Similarly, imagine a study of coins which had a stopping rule to stop whenever you have at least 60% heads. You'll always be able to get that result and conclude the coin is biased, even if all coins used are fair.
This is not true. Because of the law of large numbers, the probability of ever reaching the 60% decreases with time.
I do think the one that says "If I get one conclusion, stop. If I get the other, keep trying," has got to be a bad idea!
I understand what you're talking about. I see the potential for a problem. But my understanding is that Bayesian statistics isn't subject to that.
Proper Bayesian result reporting doesn't say "We believe that the coin is biased". We would rather say "The probability that this coin is biased is 60%, subject to our assumptions and model".
My feeling is that this statement is true:
If the model and assumptions are correct, then the Bayesian outcome will be true regardless of the stopping rule.
In this case: 60% of coins for which the Bayesian analyst proclaims P(biased)=0.6 WILL be biased (barring sampling variations). The stopping rule doesn't matter.
I'll try and figure out a solid explanation by tomorrow.
> Proper Bayesian result reporting doesn't say "We believe that the coin is biased". We would rather say "The probability that this coin is biased is 60%, subject to our assumptions and model".
I'm not really sure what you're getting at here. None of the coins are biased, by premise, so they shouldn't be concluding either thing.
If you throw in "if our model and assumptions are right" then you can shift the blame (if they assumed their stopping rule was OK, or came up with a model that says it's OK). But I'm not sure how that substantively helps.
Will check back tomorrow for further comments from you.
I've been thinking about the problem a lot today. I'm pretty sure that my point is basically right, if the model is correct, but my ideas are not clear enough to explain it properly. Model correctness in Bayesian statistics is a complicated problem, and as far as I can tell, it's not a completely solved one. Bayesians usually agree about their calculations, but there's heavy debate about the "philosophy".
In any case, maybe you'll find Eliezer's other post insightful:
I really hope to figure out model correctness, and this optional stopping problem looks a good vector of attack.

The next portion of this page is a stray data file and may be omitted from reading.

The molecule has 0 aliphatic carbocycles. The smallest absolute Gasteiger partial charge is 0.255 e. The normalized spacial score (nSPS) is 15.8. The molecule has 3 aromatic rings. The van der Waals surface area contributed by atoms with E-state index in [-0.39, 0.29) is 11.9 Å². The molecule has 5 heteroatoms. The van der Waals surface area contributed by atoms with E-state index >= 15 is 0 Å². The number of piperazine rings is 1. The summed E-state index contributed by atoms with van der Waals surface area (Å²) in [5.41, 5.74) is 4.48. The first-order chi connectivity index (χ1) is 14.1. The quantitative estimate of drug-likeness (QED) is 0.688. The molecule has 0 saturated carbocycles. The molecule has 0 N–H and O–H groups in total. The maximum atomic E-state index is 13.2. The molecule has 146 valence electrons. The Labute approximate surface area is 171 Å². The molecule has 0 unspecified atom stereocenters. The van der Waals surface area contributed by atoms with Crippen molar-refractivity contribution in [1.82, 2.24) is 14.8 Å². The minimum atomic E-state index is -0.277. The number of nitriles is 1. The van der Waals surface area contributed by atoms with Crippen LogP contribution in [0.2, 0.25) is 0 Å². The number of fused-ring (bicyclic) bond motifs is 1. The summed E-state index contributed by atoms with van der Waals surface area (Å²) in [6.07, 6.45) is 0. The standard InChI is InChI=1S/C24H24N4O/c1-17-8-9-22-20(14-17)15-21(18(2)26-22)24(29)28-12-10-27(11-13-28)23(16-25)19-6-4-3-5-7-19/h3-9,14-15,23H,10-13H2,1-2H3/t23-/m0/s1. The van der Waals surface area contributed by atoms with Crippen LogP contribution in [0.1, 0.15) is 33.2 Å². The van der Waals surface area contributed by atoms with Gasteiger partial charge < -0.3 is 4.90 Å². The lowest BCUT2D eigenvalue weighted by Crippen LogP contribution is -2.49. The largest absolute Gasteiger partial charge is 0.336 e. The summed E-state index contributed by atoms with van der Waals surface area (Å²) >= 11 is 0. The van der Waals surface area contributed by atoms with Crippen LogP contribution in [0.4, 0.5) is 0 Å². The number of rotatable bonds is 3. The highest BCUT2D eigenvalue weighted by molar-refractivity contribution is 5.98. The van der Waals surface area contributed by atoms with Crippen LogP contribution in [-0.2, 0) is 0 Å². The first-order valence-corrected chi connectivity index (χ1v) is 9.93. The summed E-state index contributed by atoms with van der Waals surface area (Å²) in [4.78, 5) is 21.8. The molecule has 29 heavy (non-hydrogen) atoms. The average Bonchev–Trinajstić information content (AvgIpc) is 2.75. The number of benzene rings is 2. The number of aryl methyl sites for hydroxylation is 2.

Thank you for the discussion, and sorry for leaving you hanging!
(if there's any Bayesian out there willing to continue the discussion, my email is in my profile)
For example of one that might seem bad, but does halt, and turns out to be OK:
Flip a coin until you have more heads than tails OR reach 500 flips.
This procedure will produce a majority of trials with more heads than tails, but I think the average over many trials will be 50/50. The conceptual reason is that stopping early sometimes prevents just as many heads as tails that would have come up after stopping. I haven't formally proved this but I did a simulation with a million trials with that stopping procedure and got a ratio of 1.0004 heads per tails which seems fine (and after some reruns, I saw a result under 1, so that is possible). Code here:
With a guaranteed halt, a sequence of 500 tails and 0 heads can be counted. With no guaranteed halt, it's impossible to count a tails heavy sequence, which is not OK because it's basically ignoring data people don't like.
Does that make sense? I think it may satisfy the stuff you/Bayesians/Eliezer are concerned with. It means it's OK to stop collecting data early if you want, but you do need some rules to make sure your all your results are reported with no selectivity there.
There's also a further issue that these kinds of stopping procedures are not a very good idea. The reason is that while they are OK with unlimited data, they can be misleading with small data sets. It's like the guy who bets a dollar, and if he loses he bets two dollars, and if he loses again he bets 4 dollars (repeated up to a maximum bet of 1024 dollars). His expectation value in the long run is not changed by his behavior but he does affect his short term odds: he's creating an above 50% chance of a small win and an under 50% chance of a larger loss. If you only do 10 trials of this betting system, they might all come out wins, and you've raised the odds of getting that result despite leaving the long term expectation value alone. Doing essentially the same thing with scientific data is unwise.
BTW/FYI I believe I have no objections to the Bayesian approach to probability but I do think the attempt to make it into an epistemology is mistaken (e.g. because it cannot address purely philosophical issues where there's no data to use, so it fails to solve the general problem in epistemology of how knowledge (of all types) is created.)